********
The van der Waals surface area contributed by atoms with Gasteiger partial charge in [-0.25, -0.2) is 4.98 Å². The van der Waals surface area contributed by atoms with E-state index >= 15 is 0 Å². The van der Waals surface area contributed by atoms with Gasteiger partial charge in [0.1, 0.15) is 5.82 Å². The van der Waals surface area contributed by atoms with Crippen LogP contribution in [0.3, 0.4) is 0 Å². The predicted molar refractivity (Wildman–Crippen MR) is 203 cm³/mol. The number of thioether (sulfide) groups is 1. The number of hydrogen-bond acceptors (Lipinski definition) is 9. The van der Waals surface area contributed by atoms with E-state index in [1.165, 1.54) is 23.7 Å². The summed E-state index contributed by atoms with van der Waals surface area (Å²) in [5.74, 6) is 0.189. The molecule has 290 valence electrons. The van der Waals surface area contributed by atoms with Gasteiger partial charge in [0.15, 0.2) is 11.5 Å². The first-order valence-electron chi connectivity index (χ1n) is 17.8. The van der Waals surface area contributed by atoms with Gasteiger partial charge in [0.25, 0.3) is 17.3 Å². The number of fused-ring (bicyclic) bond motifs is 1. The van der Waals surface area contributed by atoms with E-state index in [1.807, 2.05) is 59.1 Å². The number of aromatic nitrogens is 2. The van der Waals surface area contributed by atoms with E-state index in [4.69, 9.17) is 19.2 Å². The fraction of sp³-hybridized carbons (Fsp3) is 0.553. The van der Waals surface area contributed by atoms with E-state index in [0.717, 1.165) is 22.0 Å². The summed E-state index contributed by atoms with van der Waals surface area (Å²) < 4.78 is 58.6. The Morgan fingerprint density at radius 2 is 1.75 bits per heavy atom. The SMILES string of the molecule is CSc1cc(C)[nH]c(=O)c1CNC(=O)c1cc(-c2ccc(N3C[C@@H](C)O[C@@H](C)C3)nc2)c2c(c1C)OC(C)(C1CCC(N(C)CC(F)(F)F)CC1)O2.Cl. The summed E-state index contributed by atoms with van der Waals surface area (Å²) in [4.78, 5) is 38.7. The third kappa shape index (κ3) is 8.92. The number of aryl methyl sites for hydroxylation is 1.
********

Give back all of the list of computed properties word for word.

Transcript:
The van der Waals surface area contributed by atoms with Gasteiger partial charge in [-0.25, -0.2) is 4.98 Å². The van der Waals surface area contributed by atoms with E-state index >= 15 is 0 Å². The van der Waals surface area contributed by atoms with Gasteiger partial charge in [0.1, 0.15) is 5.82 Å². The van der Waals surface area contributed by atoms with Crippen LogP contribution in [0.3, 0.4) is 0 Å². The predicted molar refractivity (Wildman–Crippen MR) is 203 cm³/mol. The number of thioether (sulfide) groups is 1. The number of hydrogen-bond acceptors (Lipinski definition) is 9. The van der Waals surface area contributed by atoms with E-state index in [1.165, 1.54) is 23.7 Å². The summed E-state index contributed by atoms with van der Waals surface area (Å²) in [5.74, 6) is 0.189. The molecule has 290 valence electrons. The van der Waals surface area contributed by atoms with Gasteiger partial charge in [0.15, 0.2) is 11.5 Å². The first-order valence-electron chi connectivity index (χ1n) is 17.8. The van der Waals surface area contributed by atoms with Gasteiger partial charge in [0.25, 0.3) is 17.3 Å². The number of fused-ring (bicyclic) bond motifs is 1. The van der Waals surface area contributed by atoms with E-state index in [1.807, 2.05) is 59.1 Å². The number of aromatic nitrogens is 2. The van der Waals surface area contributed by atoms with E-state index in [4.69, 9.17) is 19.2 Å². The fraction of sp³-hybridized carbons (Fsp3) is 0.553. The van der Waals surface area contributed by atoms with E-state index in [0.717, 1.165) is 22.0 Å². The summed E-state index contributed by atoms with van der Waals surface area (Å²) < 4.78 is 58.6. The Morgan fingerprint density at radius 2 is 1.75 bits per heavy atom. The SMILES string of the molecule is CSc1cc(C)[nH]c(=O)c1CNC(=O)c1cc(-c2ccc(N3C[C@@H](C)O[C@@H](C)C3)nc2)c2c(c1C)OC(C)(C1CCC(N(C)CC(F)(F)F)CC1)O2.Cl. The summed E-state index contributed by atoms with van der Waals surface area (Å²) in [4.78, 5) is 38.7. The third kappa shape index (κ3) is 8.92. The number of aryl methyl sites for hydroxylation is 1.